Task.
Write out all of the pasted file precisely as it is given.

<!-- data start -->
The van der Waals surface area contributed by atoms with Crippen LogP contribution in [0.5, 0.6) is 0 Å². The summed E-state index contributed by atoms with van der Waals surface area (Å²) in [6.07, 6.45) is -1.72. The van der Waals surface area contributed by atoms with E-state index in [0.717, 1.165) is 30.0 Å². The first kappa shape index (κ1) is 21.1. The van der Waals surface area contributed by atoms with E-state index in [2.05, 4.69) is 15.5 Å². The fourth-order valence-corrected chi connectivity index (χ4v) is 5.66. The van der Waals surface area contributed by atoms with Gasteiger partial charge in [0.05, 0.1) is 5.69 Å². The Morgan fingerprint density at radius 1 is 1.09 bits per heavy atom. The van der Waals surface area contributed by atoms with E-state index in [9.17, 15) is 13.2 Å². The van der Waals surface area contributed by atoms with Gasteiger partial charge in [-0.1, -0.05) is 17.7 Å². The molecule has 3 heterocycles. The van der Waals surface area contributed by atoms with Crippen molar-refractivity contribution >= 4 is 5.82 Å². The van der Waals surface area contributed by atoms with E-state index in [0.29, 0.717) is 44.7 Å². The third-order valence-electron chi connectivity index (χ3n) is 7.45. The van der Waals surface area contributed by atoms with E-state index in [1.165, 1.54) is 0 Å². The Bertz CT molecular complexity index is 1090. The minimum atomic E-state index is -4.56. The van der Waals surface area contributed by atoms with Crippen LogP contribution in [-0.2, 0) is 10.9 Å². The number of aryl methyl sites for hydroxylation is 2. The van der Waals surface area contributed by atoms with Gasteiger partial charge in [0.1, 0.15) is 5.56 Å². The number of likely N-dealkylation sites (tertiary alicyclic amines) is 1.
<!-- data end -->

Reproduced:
The van der Waals surface area contributed by atoms with Crippen LogP contribution in [0.5, 0.6) is 0 Å². The summed E-state index contributed by atoms with van der Waals surface area (Å²) in [6.07, 6.45) is -1.72. The van der Waals surface area contributed by atoms with E-state index in [0.717, 1.165) is 30.0 Å². The first kappa shape index (κ1) is 21.1. The van der Waals surface area contributed by atoms with E-state index in [2.05, 4.69) is 15.5 Å². The fourth-order valence-corrected chi connectivity index (χ4v) is 5.66. The van der Waals surface area contributed by atoms with Gasteiger partial charge in [0.05, 0.1) is 5.69 Å². The Morgan fingerprint density at radius 1 is 1.09 bits per heavy atom. The van der Waals surface area contributed by atoms with E-state index in [9.17, 15) is 13.2 Å². The van der Waals surface area contributed by atoms with Gasteiger partial charge in [-0.1, -0.05) is 17.7 Å². The molecule has 3 heterocycles. The van der Waals surface area contributed by atoms with Crippen molar-refractivity contribution >= 4 is 5.82 Å². The van der Waals surface area contributed by atoms with E-state index in [0.29, 0.717) is 44.7 Å². The third-order valence-electron chi connectivity index (χ3n) is 7.45. The van der Waals surface area contributed by atoms with E-state index in [1.165, 1.54) is 0 Å². The Bertz CT molecular complexity index is 1090. The minimum atomic E-state index is -4.56. The van der Waals surface area contributed by atoms with Crippen LogP contribution in [-0.2, 0) is 10.9 Å². The number of aryl methyl sites for hydroxylation is 2. The van der Waals surface area contributed by atoms with Gasteiger partial charge in [0.1, 0.15) is 5.56 Å². The number of likely N-dealkylation sites (tertiary alicyclic amines) is 1.